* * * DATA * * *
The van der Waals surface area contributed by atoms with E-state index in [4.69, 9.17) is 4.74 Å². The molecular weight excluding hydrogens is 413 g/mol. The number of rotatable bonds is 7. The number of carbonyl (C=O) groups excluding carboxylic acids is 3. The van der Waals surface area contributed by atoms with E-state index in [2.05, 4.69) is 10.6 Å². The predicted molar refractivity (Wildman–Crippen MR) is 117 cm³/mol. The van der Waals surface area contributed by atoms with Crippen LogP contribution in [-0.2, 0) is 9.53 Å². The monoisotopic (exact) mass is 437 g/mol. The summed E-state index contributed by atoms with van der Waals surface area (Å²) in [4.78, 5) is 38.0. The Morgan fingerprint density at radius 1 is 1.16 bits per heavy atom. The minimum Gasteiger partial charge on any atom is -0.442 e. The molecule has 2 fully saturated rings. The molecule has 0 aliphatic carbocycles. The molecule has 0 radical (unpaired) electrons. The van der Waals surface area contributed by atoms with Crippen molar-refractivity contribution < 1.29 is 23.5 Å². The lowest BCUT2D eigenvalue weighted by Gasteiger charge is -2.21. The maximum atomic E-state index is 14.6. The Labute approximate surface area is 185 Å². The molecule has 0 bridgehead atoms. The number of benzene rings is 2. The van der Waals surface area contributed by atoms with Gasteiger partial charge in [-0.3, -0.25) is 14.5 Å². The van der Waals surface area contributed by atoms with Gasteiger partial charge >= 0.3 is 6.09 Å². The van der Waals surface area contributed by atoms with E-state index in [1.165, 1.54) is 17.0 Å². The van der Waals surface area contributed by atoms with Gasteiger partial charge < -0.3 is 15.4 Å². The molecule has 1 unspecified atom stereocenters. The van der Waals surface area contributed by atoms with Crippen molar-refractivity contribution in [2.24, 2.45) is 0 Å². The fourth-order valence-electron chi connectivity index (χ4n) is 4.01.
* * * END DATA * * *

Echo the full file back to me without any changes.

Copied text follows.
The van der Waals surface area contributed by atoms with E-state index in [4.69, 9.17) is 4.74 Å². The molecular weight excluding hydrogens is 413 g/mol. The number of rotatable bonds is 7. The number of carbonyl (C=O) groups excluding carboxylic acids is 3. The van der Waals surface area contributed by atoms with E-state index in [2.05, 4.69) is 10.6 Å². The predicted molar refractivity (Wildman–Crippen MR) is 117 cm³/mol. The van der Waals surface area contributed by atoms with Crippen LogP contribution in [-0.2, 0) is 9.53 Å². The monoisotopic (exact) mass is 437 g/mol. The summed E-state index contributed by atoms with van der Waals surface area (Å²) in [4.78, 5) is 38.0. The Morgan fingerprint density at radius 1 is 1.16 bits per heavy atom. The minimum Gasteiger partial charge on any atom is -0.442 e. The molecule has 2 fully saturated rings. The molecule has 0 aliphatic carbocycles. The molecule has 0 radical (unpaired) electrons. The van der Waals surface area contributed by atoms with Crippen molar-refractivity contribution < 1.29 is 23.5 Å². The lowest BCUT2D eigenvalue weighted by Gasteiger charge is -2.21. The maximum atomic E-state index is 14.6. The Labute approximate surface area is 185 Å². The molecule has 0 bridgehead atoms. The number of benzene rings is 2. The van der Waals surface area contributed by atoms with Gasteiger partial charge in [-0.3, -0.25) is 14.5 Å². The van der Waals surface area contributed by atoms with Gasteiger partial charge >= 0.3 is 6.09 Å². The van der Waals surface area contributed by atoms with E-state index in [1.165, 1.54) is 17.0 Å². The van der Waals surface area contributed by atoms with Gasteiger partial charge < -0.3 is 15.4 Å². The molecule has 1 unspecified atom stereocenters. The van der Waals surface area contributed by atoms with Crippen molar-refractivity contribution in [2.24, 2.45) is 0 Å². The fourth-order valence-electron chi connectivity index (χ4n) is 4.01.